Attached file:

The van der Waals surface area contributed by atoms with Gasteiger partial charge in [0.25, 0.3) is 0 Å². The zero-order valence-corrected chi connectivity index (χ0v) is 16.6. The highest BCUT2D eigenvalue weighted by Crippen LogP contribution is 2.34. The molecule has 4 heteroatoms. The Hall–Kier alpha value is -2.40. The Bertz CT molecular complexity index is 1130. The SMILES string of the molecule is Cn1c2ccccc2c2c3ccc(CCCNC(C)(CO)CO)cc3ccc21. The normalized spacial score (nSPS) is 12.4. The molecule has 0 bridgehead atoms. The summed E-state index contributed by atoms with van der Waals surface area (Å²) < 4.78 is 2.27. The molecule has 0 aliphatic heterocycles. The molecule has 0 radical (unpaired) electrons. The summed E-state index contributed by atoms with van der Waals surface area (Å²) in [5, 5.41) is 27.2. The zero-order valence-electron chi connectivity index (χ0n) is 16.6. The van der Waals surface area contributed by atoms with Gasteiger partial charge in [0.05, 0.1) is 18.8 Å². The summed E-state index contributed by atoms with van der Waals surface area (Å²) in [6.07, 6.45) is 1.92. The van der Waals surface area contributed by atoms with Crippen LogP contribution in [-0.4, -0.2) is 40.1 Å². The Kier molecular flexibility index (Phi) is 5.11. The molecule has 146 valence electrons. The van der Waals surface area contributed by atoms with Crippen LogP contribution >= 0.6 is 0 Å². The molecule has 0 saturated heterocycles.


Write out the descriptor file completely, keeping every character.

The van der Waals surface area contributed by atoms with Gasteiger partial charge in [0.25, 0.3) is 0 Å². The zero-order valence-corrected chi connectivity index (χ0v) is 16.6. The highest BCUT2D eigenvalue weighted by Crippen LogP contribution is 2.34. The molecule has 4 heteroatoms. The Hall–Kier alpha value is -2.40. The Bertz CT molecular complexity index is 1130. The SMILES string of the molecule is Cn1c2ccccc2c2c3ccc(CCCNC(C)(CO)CO)cc3ccc21. The normalized spacial score (nSPS) is 12.4. The molecule has 0 bridgehead atoms. The summed E-state index contributed by atoms with van der Waals surface area (Å²) < 4.78 is 2.27. The molecule has 0 aliphatic heterocycles. The molecule has 0 radical (unpaired) electrons. The summed E-state index contributed by atoms with van der Waals surface area (Å²) in [5, 5.41) is 27.2. The zero-order valence-electron chi connectivity index (χ0n) is 16.6. The van der Waals surface area contributed by atoms with Gasteiger partial charge in [0.05, 0.1) is 18.8 Å². The summed E-state index contributed by atoms with van der Waals surface area (Å²) in [6.07, 6.45) is 1.92. The van der Waals surface area contributed by atoms with Crippen LogP contribution in [-0.4, -0.2) is 40.1 Å². The Kier molecular flexibility index (Phi) is 5.11. The molecule has 146 valence electrons. The van der Waals surface area contributed by atoms with Crippen LogP contribution >= 0.6 is 0 Å². The molecule has 0 saturated heterocycles.